By Emily Erickson
As a lover of long-form content, especially when focused on conversations between interesting people, I frequently find myself listening to the Armchair Expert podcast with Dax Shepard and Monica Padman. So when my podcast app popped up with Queer Eye star Jonathan Van Ness (JVN) — another favorite of mine — as a guest on the show, with nothing but a rainy afternoon of chores stretched before me, all I could think was “Yes, Henny.”
At the top of the podcast, however, was a trigger warning. After an introduction of JVN as a TV star, beauty mogul, activist and fellow podcaster — who identifies as non-binary and uses he/him, she/her and they/them pronouns interchangeably — was a declaration that the group got into a discussion on trans rights. And at about 30 minutes in, it became clear why that required a “heads up.”
One moment, I was a bouncing back and forth on Dax and Jonathan’s fun and lighthearted ping-pong match of banter, during which JVN’s fast-paced, bubbly, chattiness was on full display; and, the next moment, I descended with the host and his guest into a tense and seemingly forced debate that eventually ended in Jonathan’s exhausted tears.
What started with Dax and JVN differing on whether The New York Times is left-leaning, escalated into Dax parroting popular trans rights-critical talking points for what felt like no other reason than his perpetual love of playing devil’s advocate. This put JVN on the reluctant defensive, forcing them to take up the mantle of activist, eloquently and informatively sharing about the past, present and future of the trans rights movement and its positions — growing more weary every time Dax mulishly swerved around an opportunity to exit the conversation.
Jonathan explained this weariness, sharing, “I think if you aren’t personally impacted by an issue, for people who are, it just is a bit exhausting,” later expressing through tears that they had really hoped to come on the show to talk about their own podcast, Getting Curious.
The whole exchange and the herculean emotional effort required by JVN to return, post-confrontation, to the show’s initial lightheartedness, left me a bit queasy. It made me sit — sponge in hand — with the idea that if the path through our ever-growing cultural division is (as I suspect it is) hinged on hard conversations and honest debate, then the “how” and “why” of it has never been more essential.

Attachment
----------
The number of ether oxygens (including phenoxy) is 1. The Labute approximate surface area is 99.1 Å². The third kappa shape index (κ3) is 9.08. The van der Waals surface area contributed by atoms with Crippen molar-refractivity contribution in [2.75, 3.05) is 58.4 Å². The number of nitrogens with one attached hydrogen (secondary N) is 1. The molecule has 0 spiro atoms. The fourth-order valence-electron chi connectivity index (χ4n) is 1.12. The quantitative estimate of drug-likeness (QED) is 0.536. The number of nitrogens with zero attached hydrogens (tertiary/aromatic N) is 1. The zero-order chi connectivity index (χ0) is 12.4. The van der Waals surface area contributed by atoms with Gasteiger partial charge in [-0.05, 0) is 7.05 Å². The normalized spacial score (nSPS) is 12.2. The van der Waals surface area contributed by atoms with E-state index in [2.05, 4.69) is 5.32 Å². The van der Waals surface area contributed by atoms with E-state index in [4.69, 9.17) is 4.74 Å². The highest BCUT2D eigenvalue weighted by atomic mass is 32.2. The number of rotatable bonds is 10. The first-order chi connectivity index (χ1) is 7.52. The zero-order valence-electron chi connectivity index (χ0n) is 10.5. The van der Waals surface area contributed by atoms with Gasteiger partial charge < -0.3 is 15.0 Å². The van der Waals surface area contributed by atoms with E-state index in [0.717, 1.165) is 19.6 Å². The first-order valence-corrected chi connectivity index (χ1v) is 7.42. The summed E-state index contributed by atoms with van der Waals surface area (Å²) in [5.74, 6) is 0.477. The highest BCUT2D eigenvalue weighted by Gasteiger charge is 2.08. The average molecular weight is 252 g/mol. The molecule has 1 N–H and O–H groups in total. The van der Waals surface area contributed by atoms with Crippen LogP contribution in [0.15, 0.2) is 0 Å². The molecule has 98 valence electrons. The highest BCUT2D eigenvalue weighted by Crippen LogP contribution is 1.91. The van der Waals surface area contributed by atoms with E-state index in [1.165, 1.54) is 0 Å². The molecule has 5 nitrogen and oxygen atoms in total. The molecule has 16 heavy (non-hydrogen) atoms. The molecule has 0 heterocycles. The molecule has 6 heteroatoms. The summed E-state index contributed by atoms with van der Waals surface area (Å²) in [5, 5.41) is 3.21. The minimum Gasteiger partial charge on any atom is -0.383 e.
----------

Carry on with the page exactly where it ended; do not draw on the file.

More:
Although there was very little I agreed with in Dax’s dialogue, I do concur with his sentiment that, “To even question [anything] makes you an enemy. I don’t think that’s the way forward.” Context, however, matters.
We have to consider how, when and with whom we instigate hard or sensitive conversations — whether it’s on an internationally distributed podcast, or with the person on the barstool next to us.
Before diving head-first into a heated discussion, grabbing hold of whomever we can find to be our conversational sparring partner, we need to consider: Are the stakes as high for me on this topic as they are for the person with whom I’m trying to engage? When someone is personally connected to a topic or issue, debating or discussing it can be a heavier task for them to bear. Being sensitive to the weight that different issues have on different people is a respectful starting point in productive debate.
Next, we should ask ourselves if the cards are stacked disproportionately in our favor heading into a sensitive conversation (here’s looking at you, guy bringing his Rolodex of memorized and obscure political statistics to the bar). Before engaging in debate, we should take a personal inventory of our actual intentions. Are we hoping to steamroll another person with our hot takes, or do we have an honest intention to learn or grow our perspectives?
Most importantly, we need to discern if the person with whom we’re trying to engage is also willing and interested in having a hard conversation.
Whether it’s a discussion of hot-button issues, human rights, politics, race, gender, sexuality or a general exploration of another person’s views, asking permission to engage in sensitive topics, and actively looking for signs of discomfort throughout the conversation, ensures we’re talking with a willing party. Because being genuinely curious, ready to learn and interested in listening as much as sharing — even in the most well-intentioned of circumstances — isn’t always an open invitation.
Instead of forcing conversations, we can aim to educate ourselves on topics in ways that don’t tax the people disproportionately tasked with doing the teaching. We can seek opportunities to engage with experts on the subjects in which we’re interested in discussing, who are prepared (and often compensated) for the labor of debate. And, of course, whenever an equally interested, mutually excited debater crosses our path, we can engage, listen, share and actively seek that mutual middle ground on which our way forward is etched — respectfully, together.
Emily Erickson is a writer and business owner with an affinity for black coffee and playing in the mountains. Connect with her online at www.bigbluehat.studio.
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